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  • On just about any continent in the world, you can open up the Uber app

  • and probably find a driver nearby. What started as a Silicon Valley startup

  • has now turned into a global company worth tens of billions of dollars.

  • But Uber has competition across the globe - and it's fierce.

  • It may come as a surprise to some that Uber loses money - a lot of it.

  • Uber lost $4.5 billion in 2017 and $2.8 billion the year before.

  • On the surface, Uber seems like a fairly simple software

  • in the form of an app which simply connects a driver and a passenger.

  • But underneath the surface, the company is losing a lot of cash.

  • But Uber's okay with that, with its CEO saying:

  • "Heavy losses are necessary to establish itself in new places."

  • Take Southeast Asia for instance.

  • Uber aggressively spent money on advertisements,

  • partnerships with taxi companies and regularly subsidized fares.

  • To encourage more drivers on the road, Uber started its own rental car business

  • in Singapore under the name Lion City Rentals.

  • And because of subsidies, renting a car from here can be cheaper than hiring

  • from rental-car companies like Hertz or Avis.

  • It's no wonder then why Uber's losing so much money,

  • but who are the global players forcing it into the red?

  • Let's take a look at some of the biggest ones.

  • Didi Chuxing is China's biggest ride-sharing service.

  • And given China's population is a massive 1.4 billion people,

  • Didi is also considered the world's largest ride-sharing service.

  • Uber fought hard in China for three years, burning through $1 billion a year to stay in the game.

  • And in 2016, Didi finally purchased Uber's China operations.

  • Uber would take a nearly 18% stake in Didi. It's a move that seems to be paying off.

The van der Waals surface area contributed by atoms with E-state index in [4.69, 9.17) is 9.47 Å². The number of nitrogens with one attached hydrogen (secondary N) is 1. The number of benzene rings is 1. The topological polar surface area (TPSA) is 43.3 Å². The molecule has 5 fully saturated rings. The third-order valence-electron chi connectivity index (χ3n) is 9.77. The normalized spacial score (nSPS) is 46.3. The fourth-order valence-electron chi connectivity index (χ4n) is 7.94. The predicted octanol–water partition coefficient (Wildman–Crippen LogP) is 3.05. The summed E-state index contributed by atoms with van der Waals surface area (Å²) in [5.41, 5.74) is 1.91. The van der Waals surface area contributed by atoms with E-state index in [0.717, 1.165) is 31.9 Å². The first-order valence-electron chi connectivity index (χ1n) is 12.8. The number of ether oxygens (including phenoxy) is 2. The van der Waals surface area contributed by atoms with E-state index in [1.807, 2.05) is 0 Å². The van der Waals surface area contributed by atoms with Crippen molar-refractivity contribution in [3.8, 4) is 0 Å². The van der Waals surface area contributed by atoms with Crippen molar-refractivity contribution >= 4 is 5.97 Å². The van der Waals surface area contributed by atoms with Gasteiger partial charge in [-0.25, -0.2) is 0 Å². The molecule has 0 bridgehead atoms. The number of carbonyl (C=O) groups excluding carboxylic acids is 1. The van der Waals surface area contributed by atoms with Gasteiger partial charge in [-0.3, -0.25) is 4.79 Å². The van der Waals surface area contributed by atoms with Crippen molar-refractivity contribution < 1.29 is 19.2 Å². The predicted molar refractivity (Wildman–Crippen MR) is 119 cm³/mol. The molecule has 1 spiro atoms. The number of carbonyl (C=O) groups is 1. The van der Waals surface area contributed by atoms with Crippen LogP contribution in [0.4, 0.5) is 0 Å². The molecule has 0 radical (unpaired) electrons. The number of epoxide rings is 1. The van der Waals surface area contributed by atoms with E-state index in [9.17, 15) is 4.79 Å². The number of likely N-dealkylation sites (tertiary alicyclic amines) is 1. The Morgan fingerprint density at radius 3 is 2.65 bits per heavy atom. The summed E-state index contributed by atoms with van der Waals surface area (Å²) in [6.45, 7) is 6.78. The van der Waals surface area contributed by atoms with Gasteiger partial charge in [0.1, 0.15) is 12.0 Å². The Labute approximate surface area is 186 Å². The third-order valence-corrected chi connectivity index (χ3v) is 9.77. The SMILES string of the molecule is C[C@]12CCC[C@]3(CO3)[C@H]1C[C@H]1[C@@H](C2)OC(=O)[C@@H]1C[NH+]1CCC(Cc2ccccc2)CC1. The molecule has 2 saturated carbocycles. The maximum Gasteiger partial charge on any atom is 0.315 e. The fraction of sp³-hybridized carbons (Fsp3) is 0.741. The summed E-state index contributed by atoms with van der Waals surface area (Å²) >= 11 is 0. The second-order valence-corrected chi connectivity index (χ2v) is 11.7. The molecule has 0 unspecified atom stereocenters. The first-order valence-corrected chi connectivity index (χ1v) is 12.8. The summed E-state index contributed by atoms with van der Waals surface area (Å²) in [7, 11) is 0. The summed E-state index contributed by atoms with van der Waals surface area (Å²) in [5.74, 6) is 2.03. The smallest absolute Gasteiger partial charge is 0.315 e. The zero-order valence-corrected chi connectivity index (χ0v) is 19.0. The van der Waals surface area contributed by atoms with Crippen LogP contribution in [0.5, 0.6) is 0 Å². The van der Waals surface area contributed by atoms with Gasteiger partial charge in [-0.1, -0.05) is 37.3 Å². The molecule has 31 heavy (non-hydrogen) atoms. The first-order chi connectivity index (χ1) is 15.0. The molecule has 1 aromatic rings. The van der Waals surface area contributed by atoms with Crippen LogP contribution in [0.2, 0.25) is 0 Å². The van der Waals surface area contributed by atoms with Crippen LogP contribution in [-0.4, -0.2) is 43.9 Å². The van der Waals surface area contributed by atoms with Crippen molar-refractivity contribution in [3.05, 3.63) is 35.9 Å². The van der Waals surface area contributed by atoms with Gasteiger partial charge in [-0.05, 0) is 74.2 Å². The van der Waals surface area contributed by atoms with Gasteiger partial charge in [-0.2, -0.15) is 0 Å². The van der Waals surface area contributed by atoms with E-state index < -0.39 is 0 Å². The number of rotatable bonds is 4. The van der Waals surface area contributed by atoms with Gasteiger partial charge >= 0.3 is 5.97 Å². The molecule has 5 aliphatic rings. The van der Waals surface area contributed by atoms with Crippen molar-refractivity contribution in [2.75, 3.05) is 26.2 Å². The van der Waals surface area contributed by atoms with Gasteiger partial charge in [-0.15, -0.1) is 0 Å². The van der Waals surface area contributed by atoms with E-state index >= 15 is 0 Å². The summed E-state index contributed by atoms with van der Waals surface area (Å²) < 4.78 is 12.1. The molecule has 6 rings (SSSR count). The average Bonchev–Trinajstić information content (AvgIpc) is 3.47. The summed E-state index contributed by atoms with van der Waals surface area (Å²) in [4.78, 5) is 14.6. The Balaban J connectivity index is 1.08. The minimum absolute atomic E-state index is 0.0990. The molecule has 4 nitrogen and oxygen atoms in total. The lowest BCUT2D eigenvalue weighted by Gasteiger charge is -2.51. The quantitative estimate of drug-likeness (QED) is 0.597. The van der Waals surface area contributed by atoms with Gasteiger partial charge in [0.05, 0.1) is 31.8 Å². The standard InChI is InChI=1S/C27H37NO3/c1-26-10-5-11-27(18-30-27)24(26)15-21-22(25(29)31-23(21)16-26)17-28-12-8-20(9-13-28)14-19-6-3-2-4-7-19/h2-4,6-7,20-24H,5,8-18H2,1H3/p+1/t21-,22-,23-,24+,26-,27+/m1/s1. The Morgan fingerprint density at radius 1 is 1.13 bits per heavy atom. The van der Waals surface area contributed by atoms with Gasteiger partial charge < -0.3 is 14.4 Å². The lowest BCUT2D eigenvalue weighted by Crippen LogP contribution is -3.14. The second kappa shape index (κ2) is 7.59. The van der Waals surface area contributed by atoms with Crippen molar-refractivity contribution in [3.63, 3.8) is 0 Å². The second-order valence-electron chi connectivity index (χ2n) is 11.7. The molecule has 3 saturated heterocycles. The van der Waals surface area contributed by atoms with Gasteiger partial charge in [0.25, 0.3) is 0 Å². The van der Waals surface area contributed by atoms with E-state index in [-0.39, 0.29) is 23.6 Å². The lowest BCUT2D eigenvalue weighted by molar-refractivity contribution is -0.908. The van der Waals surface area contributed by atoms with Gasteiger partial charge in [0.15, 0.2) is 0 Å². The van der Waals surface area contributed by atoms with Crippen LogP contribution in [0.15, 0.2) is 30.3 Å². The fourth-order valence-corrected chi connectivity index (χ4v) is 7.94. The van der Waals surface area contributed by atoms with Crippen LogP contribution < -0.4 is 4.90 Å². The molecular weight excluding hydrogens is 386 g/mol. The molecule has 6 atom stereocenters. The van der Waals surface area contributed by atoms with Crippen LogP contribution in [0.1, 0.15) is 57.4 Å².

• At the beginning of 2018, Didi briefly passed Uber, becoming the world's most valuable start-up.

  • Uber may have given up its fight in the world's most populous country,

  • but it's still pushing ahead in the world's second biggest, India.

  • India's home competitor is Ola, which was launched in 2010.

  • Today, it has more than one million drivers across 110 cities.

  • That's far more than Uber's 450,000 drivers across 31 cities.

  • But Uber is staying put, saying business is stronger than ever.

  • Back on Uber's home turf is Lyft, which has been profiting from recent Uber controversy.

  • Lyft recently reported it has doubled its rides in 2017, a year that started with the #DeleteUber campaign.

  • Uber's CEO, Dara Khosrowshahi, even admitted late last year

  • that the U.S. market has become unprofitable because of competition from Lyft,

  • and will stay that way for at the least six months.

  • But the battle is far from over.

  • Uber is still America's number one travel app, with Lyft following close behind at number two.

  • In Indonesia, the world's fourth largest country, is GoJek.

  • Its fleet now includes more than 400,000 cars, and motorbikes,

  • which are common throughout Southeast Asia.

  • In Southeast Asia, which boasts a total population of more than 600 million, is Grab.

  • Grab was started in Malaysia in 2012, with just 10 employees.

  • Now, with headquarters in Singapore, it has more than 3,000 employees and claims four million daily bookings.

  • While those are some of the biggest players,

  • you've also got 99 in Brazil, Yandex in Russia, BlaBlaCar in Europe and Careem in the Middle East.

  • And recently, company deals among the players have made the landscape pretty convoluted.

  • For example, Didi in China outright acquired Brazil's ride-sharing app 99 in an effort to expand in Latin America.

  • So, one of Brazil's largest ride-sharing apps 99 is competing with Uber in Brazil,

  • yet 99 is owned by Didi, who actually bought Uber in China.

  • If that seems confusing, well, you're right.

  • But that's just one example of where the line becomes blurred over who's a friend and who's a foe for Uber.

  • Even though Didi bought Uber in China, Didi also invested in Careem in the Middle East

  • and Grab in Southeast Asia - both of which competed against Uber.

  • Then there's Softbank - the massive Japanese conglomerate.

  • The company has invested billions of dollars in Didi, Grab, Ola and 99.

  • For awhile it seemed like Softbank's strategy was to invest in Uber's competitors around the world.

  • But in January, Softbank secured about a 15% stake in Uber with an additional investment of $1.25 billion.

  • It's kind of like hedging your bets. No matter which companies win or lose,

  • Softbank has set itself up to win a piece of the pie, no matter what.

On just about any continent in the world, you can open up the Uber app

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Uberと競合しているのは?| CNBCが解説します (Who is competing with Uber? | CNBC Explains)

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    robert に公開 2021 年 01 月 14 日
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